Gulf Mediator Says Qatar ‘Ready to Understand’ Region’s Concerns

  • Kuwaiti minister says his country to continue mediation effort
  • Saudi-led alliance cut ties and transport links with Qatar

Qatari Assets Rack Up the Losses

Gulf crisis mediator Kuwait said on Sunday that isolated Qatar was “ready to understand” the concerns of its neighbors and bolster stability in the region, in a sign that the week-old spat may be easing.

Kuwaiti Foreign Minister Sheikh Sabah Al-Hamad Al-Sabah said his country would not abandon mediation efforts until the impasse was resolved, the state-run KUNA news agency reported. Qatari leaders are “willing to hold dialogue” to end the crisis, he said. 

Anwar Gargash, the United Arab Emirates’ minister of state for foreign affairs, retweeted the Kuwaiti remarks from France 24, and then added in a separate message: “Is this the beginning in which wisdom and reason prevail? I hope so.”

Saudi Arabia, the U.A.E., Bahrain and Egypt last week cut diplomatic relations and transport links with Qatar, saying the country must distance itself from Iran and stop funding Islamist groups, plunging the region into its biggest crisis in decades. Qatar denies such charges and says the Saudis are seeking to dominate smaller nations in the neighborhood.

“Qatar has no other choice but to work on resolving the crisis,” said Sami Nader, head of the Beirut-based Levant Institute for Strategic Affairs. “There is a lot at stake here.” Saudi Arabia’s main demand “will be for Qatar to end its indirect support for” opposition groups in Saudi and Bahrain, he said.

Read More: Saudis Have a Lot to Lose in Fight With Qatar, Even If They Win.

Tiny Qatar is the world’s No. 1 exporter of liquefied natural gas, with a $335 billion sovereign wealth fund that owns stakes in global companies from Volkswagen to Glencore and Barclays. But its influence goes beyond money, being home to the media network Al Jazeera -- which at various times has embarrassed or angered most Middle Eastern governments -- and hosting the forward headquarters of CENTCOM, the U.S. military’s central command in the region. It is also scheduled to host the 2022 soccer World Cup.

U.S. Allies

The Kuwaiti-backed search for a solution has been buffeted by conflicting signals emanating from Washington as the Trump administration navigates among American allies in the Gulf.

In his latest message supportive of the Saudi-led move, President Donald Trump on Friday said he backed the isolation of Qatar, saying Doha has historically “been a funder of terrorism at a very high level” and that has to stop. He spoke little more than an hour after Secretary of State Rex Tillerson urged the Saudi coalition to ease its “blockade” of Qatar, saying it was hindering the fight against Islamic State and provoking food shortages.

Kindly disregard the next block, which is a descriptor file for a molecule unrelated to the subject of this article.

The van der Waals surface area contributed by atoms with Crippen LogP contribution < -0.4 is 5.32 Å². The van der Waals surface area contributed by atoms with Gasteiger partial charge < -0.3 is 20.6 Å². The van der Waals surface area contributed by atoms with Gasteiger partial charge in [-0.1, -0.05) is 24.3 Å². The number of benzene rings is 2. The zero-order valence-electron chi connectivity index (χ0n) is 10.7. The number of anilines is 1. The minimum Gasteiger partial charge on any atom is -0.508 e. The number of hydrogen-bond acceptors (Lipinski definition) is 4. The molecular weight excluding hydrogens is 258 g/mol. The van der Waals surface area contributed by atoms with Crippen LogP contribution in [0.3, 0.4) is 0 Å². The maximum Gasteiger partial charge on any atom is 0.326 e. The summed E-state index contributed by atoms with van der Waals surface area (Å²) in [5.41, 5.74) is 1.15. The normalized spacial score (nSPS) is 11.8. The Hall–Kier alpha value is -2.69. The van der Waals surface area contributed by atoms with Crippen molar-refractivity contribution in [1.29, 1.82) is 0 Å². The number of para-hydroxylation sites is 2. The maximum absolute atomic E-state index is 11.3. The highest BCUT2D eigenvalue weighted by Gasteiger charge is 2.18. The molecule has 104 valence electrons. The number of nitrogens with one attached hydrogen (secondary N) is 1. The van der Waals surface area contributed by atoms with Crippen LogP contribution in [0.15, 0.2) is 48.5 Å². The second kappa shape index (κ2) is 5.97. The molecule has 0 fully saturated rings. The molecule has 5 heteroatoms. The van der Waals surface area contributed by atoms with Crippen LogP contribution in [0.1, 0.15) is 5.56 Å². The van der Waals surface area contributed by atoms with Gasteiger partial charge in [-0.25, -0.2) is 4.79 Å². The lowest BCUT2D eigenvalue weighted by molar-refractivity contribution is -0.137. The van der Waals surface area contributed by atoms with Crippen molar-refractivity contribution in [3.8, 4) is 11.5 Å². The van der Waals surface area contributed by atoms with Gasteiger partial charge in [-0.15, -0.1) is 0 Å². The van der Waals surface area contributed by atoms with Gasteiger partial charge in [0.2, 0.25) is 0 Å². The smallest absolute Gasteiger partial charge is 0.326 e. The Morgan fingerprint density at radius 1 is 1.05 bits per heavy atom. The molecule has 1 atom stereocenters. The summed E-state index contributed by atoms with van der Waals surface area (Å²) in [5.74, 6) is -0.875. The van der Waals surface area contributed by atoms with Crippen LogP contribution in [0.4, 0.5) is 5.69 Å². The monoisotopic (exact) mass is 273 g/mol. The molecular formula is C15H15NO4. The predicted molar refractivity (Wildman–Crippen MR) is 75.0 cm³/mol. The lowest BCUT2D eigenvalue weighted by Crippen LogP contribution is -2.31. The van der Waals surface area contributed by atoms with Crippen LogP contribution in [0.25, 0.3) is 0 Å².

Tillerson phoned Saudi Deputy Crown Prince Mohammad Bin Salman on Sunday and the two discussed efforts to combat terrorism and “funding of terrorist organizations in a bid to achieve security and stability in the region,” state-run Saudi Press Agency reported.

The trio of Gulf states said earlier on Sunday that they would ease orders expelling Qataris, making some exceptions on humanitarian grounds for those married to citizens of the three countries. Hotlines have been set up to review cases, according to statements carried by the Saudi, Emirati and Bahraini news agencies.

Chief Rivals

The crisis has been driven in part by the regional rivalry between Sunni-led Saudi Arabia, the Middle East’s strongest Sunni power, and Shiite Iran, which has cordial relations with Qatar, known for its contradictory ties. Qatar says the Saudi charges against it are a ploy for regional dominance, but frictions have been mounting for years over Qatar’s backing of the Muslim Brotherhood in Egypt and its Hamas offshoot in the Gaza Strip.

Capital flight has been a looming potential danger since Saudi Arabia and its allies began tightening the noose, but S&P Global Ratings said that Qatari banks are strong enough to survive the pullout of all Gulf money.

There have been no orders to withdraw money from Qatari banks so far, but the Saudi central bank has ordered lenders not to increase their exposure to Qatari clients. It has also told banks licensed in the kingdom not to process payments denominated in Qatari riyals, people familiar with the matter said last week.

On Sunday, Bahrain’s central bank told financial institutions to freeze the accounts of people and groups named on a list issued by the Saudi-led bloc that said they were involved in terrorism. The list, endorsed by the United Arab Emirates, Egypt and Bahrain, includes 12 entities and 59 individuals.

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